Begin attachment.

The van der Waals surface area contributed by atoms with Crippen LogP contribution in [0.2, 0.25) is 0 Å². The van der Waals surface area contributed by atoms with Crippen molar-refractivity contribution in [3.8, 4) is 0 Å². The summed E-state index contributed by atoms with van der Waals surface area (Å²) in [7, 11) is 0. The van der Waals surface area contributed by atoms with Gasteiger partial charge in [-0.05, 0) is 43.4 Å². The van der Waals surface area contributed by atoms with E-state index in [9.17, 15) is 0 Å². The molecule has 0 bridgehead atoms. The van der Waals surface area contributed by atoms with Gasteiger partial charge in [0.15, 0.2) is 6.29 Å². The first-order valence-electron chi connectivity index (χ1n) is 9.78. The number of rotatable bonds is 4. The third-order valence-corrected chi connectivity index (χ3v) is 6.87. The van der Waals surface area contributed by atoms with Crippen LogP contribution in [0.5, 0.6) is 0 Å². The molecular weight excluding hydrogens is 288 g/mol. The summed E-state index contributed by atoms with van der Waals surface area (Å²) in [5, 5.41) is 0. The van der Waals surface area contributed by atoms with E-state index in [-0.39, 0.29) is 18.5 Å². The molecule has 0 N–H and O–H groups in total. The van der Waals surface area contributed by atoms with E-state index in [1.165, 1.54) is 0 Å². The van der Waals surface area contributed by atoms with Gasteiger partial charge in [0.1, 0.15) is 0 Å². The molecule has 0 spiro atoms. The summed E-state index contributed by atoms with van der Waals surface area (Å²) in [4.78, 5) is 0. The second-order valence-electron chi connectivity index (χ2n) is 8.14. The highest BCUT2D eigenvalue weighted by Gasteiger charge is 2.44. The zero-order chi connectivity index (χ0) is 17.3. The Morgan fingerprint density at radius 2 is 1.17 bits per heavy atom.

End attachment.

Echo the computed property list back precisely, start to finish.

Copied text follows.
The van der Waals surface area contributed by atoms with Crippen LogP contribution in [0.2, 0.25) is 0 Å². The van der Waals surface area contributed by atoms with Crippen molar-refractivity contribution in [3.8, 4) is 0 Å². The summed E-state index contributed by atoms with van der Waals surface area (Å²) in [7, 11) is 0. The van der Waals surface area contributed by atoms with Gasteiger partial charge in [-0.05, 0) is 43.4 Å². The van der Waals surface area contributed by atoms with E-state index in [9.17, 15) is 0 Å². The molecule has 0 bridgehead atoms. The van der Waals surface area contributed by atoms with Gasteiger partial charge in [0.15, 0.2) is 6.29 Å². The first-order valence-electron chi connectivity index (χ1n) is 9.78. The number of rotatable bonds is 4. The third-order valence-corrected chi connectivity index (χ3v) is 6.87. The van der Waals surface area contributed by atoms with Crippen LogP contribution in [0.5, 0.6) is 0 Å². The molecular weight excluding hydrogens is 288 g/mol. The summed E-state index contributed by atoms with van der Waals surface area (Å²) in [5, 5.41) is 0. The van der Waals surface area contributed by atoms with E-state index in [-0.39, 0.29) is 18.5 Å². The molecule has 0 N–H and O–H groups in total. The van der Waals surface area contributed by atoms with E-state index in [1.165, 1.54) is 0 Å². The van der Waals surface area contributed by atoms with Gasteiger partial charge in [0.1, 0.15) is 0 Å². The molecule has 0 spiro atoms. The summed E-state index contributed by atoms with van der Waals surface area (Å²) in [4.78, 5) is 0. The second-order valence-electron chi connectivity index (χ2n) is 8.14. The highest BCUT2D eigenvalue weighted by Gasteiger charge is 2.44. The zero-order chi connectivity index (χ0) is 17.3. The Morgan fingerprint density at radius 2 is 1.17 bits per heavy atom.